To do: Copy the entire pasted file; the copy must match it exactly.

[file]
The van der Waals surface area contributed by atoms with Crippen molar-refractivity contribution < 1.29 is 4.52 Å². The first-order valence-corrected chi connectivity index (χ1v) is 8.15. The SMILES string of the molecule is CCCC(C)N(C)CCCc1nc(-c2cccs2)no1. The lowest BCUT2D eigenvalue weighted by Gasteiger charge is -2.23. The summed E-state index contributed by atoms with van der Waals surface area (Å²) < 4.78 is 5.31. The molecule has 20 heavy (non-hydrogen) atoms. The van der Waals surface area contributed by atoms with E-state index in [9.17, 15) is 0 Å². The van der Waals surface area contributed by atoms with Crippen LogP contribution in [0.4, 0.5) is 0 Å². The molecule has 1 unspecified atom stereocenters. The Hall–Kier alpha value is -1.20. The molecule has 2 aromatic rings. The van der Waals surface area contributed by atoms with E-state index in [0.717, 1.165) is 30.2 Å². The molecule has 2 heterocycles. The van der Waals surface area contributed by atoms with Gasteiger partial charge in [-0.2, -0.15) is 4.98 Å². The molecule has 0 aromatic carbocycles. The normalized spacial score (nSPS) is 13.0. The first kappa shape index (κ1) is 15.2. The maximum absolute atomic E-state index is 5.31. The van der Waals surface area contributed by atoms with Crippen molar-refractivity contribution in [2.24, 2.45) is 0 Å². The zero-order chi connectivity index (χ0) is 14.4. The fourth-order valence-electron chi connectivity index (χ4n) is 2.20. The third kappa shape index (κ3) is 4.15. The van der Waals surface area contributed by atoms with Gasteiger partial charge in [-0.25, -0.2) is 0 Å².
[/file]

The van der Waals surface area contributed by atoms with Crippen molar-refractivity contribution < 1.29 is 4.52 Å². The first-order valence-corrected chi connectivity index (χ1v) is 8.15. The SMILES string of the molecule is CCCC(C)N(C)CCCc1nc(-c2cccs2)no1. The lowest BCUT2D eigenvalue weighted by Gasteiger charge is -2.23. The summed E-state index contributed by atoms with van der Waals surface area (Å²) < 4.78 is 5.31. The molecule has 20 heavy (non-hydrogen) atoms. The van der Waals surface area contributed by atoms with E-state index in [9.17, 15) is 0 Å². The van der Waals surface area contributed by atoms with Crippen LogP contribution in [0.4, 0.5) is 0 Å². The molecule has 1 unspecified atom stereocenters. The Hall–Kier alpha value is -1.20. The molecule has 2 aromatic rings. The van der Waals surface area contributed by atoms with E-state index in [0.717, 1.165) is 30.2 Å². The molecule has 2 heterocycles. The van der Waals surface area contributed by atoms with Gasteiger partial charge in [-0.2, -0.15) is 4.98 Å². The molecule has 0 aromatic carbocycles. The normalized spacial score (nSPS) is 13.0. The first kappa shape index (κ1) is 15.2. The maximum absolute atomic E-state index is 5.31. The van der Waals surface area contributed by atoms with Crippen molar-refractivity contribution in [2.24, 2.45) is 0 Å². The zero-order chi connectivity index (χ0) is 14.4. The fourth-order valence-electron chi connectivity index (χ4n) is 2.20. The third kappa shape index (κ3) is 4.15. The van der Waals surface area contributed by atoms with Gasteiger partial charge in [-0.25, -0.2) is 0 Å².